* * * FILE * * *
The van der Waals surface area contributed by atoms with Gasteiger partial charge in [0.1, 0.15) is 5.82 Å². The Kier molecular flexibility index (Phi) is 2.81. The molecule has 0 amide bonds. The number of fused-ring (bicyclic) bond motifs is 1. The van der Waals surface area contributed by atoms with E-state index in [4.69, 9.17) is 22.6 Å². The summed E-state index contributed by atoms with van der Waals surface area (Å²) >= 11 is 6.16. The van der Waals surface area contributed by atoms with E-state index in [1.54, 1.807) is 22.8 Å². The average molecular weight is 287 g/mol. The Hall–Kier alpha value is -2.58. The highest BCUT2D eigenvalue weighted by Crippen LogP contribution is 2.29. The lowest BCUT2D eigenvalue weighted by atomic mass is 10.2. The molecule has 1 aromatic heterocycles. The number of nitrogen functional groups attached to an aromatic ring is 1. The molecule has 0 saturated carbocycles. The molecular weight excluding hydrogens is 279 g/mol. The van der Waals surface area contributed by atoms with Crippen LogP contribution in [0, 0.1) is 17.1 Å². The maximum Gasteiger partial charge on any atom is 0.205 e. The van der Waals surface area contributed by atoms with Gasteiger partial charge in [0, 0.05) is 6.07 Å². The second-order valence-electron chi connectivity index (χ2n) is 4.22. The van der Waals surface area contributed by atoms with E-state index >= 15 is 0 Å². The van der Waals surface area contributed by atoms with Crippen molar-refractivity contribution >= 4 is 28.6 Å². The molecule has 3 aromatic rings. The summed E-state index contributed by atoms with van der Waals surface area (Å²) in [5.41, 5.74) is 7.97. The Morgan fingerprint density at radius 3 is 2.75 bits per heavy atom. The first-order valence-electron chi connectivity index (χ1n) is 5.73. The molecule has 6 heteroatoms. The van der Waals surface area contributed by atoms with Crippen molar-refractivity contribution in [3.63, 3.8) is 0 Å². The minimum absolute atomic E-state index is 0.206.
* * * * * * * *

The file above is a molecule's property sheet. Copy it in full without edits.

The van der Waals surface area contributed by atoms with Gasteiger partial charge in [0.1, 0.15) is 5.82 Å². The Kier molecular flexibility index (Phi) is 2.81. The molecule has 0 amide bonds. The number of fused-ring (bicyclic) bond motifs is 1. The van der Waals surface area contributed by atoms with E-state index in [4.69, 9.17) is 22.6 Å². The summed E-state index contributed by atoms with van der Waals surface area (Å²) >= 11 is 6.16. The van der Waals surface area contributed by atoms with E-state index in [1.54, 1.807) is 22.8 Å². The average molecular weight is 287 g/mol. The Hall–Kier alpha value is -2.58. The highest BCUT2D eigenvalue weighted by Crippen LogP contribution is 2.29. The lowest BCUT2D eigenvalue weighted by atomic mass is 10.2. The molecule has 1 aromatic heterocycles. The number of nitrogen functional groups attached to an aromatic ring is 1. The molecule has 0 saturated carbocycles. The molecular weight excluding hydrogens is 279 g/mol. The van der Waals surface area contributed by atoms with Crippen LogP contribution in [0, 0.1) is 17.1 Å². The maximum Gasteiger partial charge on any atom is 0.205 e. The van der Waals surface area contributed by atoms with Gasteiger partial charge in [0, 0.05) is 6.07 Å². The second-order valence-electron chi connectivity index (χ2n) is 4.22. The van der Waals surface area contributed by atoms with E-state index >= 15 is 0 Å². The van der Waals surface area contributed by atoms with Crippen molar-refractivity contribution >= 4 is 28.6 Å². The molecule has 3 aromatic rings. The summed E-state index contributed by atoms with van der Waals surface area (Å²) in [5.41, 5.74) is 7.97. The Morgan fingerprint density at radius 3 is 2.75 bits per heavy atom. The first-order valence-electron chi connectivity index (χ1n) is 5.73. The molecule has 6 heteroatoms. The van der Waals surface area contributed by atoms with Crippen molar-refractivity contribution in [3.63, 3.8) is 0 Å². The minimum absolute atomic E-state index is 0.206.